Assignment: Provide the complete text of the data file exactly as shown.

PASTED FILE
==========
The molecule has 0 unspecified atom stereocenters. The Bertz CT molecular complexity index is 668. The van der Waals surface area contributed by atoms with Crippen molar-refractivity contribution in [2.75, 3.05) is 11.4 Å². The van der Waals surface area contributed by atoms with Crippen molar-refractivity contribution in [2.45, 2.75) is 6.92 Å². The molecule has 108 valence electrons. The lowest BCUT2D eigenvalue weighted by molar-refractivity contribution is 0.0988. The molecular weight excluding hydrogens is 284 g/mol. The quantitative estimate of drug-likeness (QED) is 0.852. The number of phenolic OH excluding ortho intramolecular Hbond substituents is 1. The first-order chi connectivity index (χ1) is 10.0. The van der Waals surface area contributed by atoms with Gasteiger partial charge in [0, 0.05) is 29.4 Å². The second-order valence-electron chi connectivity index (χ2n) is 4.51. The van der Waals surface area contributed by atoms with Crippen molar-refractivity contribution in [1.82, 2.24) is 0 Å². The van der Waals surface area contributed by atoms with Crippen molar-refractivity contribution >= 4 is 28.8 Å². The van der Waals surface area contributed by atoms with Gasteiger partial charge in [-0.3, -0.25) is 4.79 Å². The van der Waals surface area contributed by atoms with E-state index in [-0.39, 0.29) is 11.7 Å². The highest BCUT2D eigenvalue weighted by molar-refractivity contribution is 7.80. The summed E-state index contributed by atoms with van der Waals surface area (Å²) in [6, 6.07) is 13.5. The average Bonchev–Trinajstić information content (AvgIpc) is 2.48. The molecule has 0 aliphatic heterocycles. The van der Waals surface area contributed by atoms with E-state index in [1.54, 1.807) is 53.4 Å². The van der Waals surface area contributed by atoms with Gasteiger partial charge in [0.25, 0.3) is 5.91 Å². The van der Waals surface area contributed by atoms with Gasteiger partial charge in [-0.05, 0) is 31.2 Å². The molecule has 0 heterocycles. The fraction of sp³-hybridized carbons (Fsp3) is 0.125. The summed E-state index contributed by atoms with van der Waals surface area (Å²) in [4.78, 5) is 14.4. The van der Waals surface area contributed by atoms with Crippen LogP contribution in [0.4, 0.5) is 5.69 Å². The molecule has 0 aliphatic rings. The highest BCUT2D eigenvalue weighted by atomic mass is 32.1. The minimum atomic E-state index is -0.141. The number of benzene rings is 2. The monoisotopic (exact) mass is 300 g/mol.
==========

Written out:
The molecule has 0 unspecified atom stereocenters. The Bertz CT molecular complexity index is 668. The van der Waals surface area contributed by atoms with Crippen molar-refractivity contribution in [2.75, 3.05) is 11.4 Å². The van der Waals surface area contributed by atoms with Crippen molar-refractivity contribution in [2.45, 2.75) is 6.92 Å². The molecule has 108 valence electrons. The lowest BCUT2D eigenvalue weighted by molar-refractivity contribution is 0.0988. The molecular weight excluding hydrogens is 284 g/mol. The quantitative estimate of drug-likeness (QED) is 0.852. The number of phenolic OH excluding ortho intramolecular Hbond substituents is 1. The first-order chi connectivity index (χ1) is 10.0. The van der Waals surface area contributed by atoms with Gasteiger partial charge in [0, 0.05) is 29.4 Å². The second-order valence-electron chi connectivity index (χ2n) is 4.51. The van der Waals surface area contributed by atoms with Crippen molar-refractivity contribution in [1.82, 2.24) is 0 Å². The van der Waals surface area contributed by atoms with Crippen molar-refractivity contribution >= 4 is 28.8 Å². The van der Waals surface area contributed by atoms with Gasteiger partial charge in [-0.3, -0.25) is 4.79 Å². The van der Waals surface area contributed by atoms with E-state index in [-0.39, 0.29) is 11.7 Å². The highest BCUT2D eigenvalue weighted by molar-refractivity contribution is 7.80. The summed E-state index contributed by atoms with van der Waals surface area (Å²) in [6, 6.07) is 13.5. The average Bonchev–Trinajstić information content (AvgIpc) is 2.48. The molecule has 0 aliphatic heterocycles. The van der Waals surface area contributed by atoms with E-state index in [1.54, 1.807) is 53.4 Å². The van der Waals surface area contributed by atoms with Gasteiger partial charge in [0.25, 0.3) is 5.91 Å². The van der Waals surface area contributed by atoms with Gasteiger partial charge in [-0.05, 0) is 31.2 Å². The molecule has 0 heterocycles. The fraction of sp³-hybridized carbons (Fsp3) is 0.125. The summed E-state index contributed by atoms with van der Waals surface area (Å²) in [4.78, 5) is 14.4. The van der Waals surface area contributed by atoms with Crippen LogP contribution in [0.4, 0.5) is 5.69 Å². The molecule has 0 aliphatic rings. The highest BCUT2D eigenvalue weighted by atomic mass is 32.1. The minimum atomic E-state index is -0.141. The number of benzene rings is 2. The monoisotopic (exact) mass is 300 g/mol.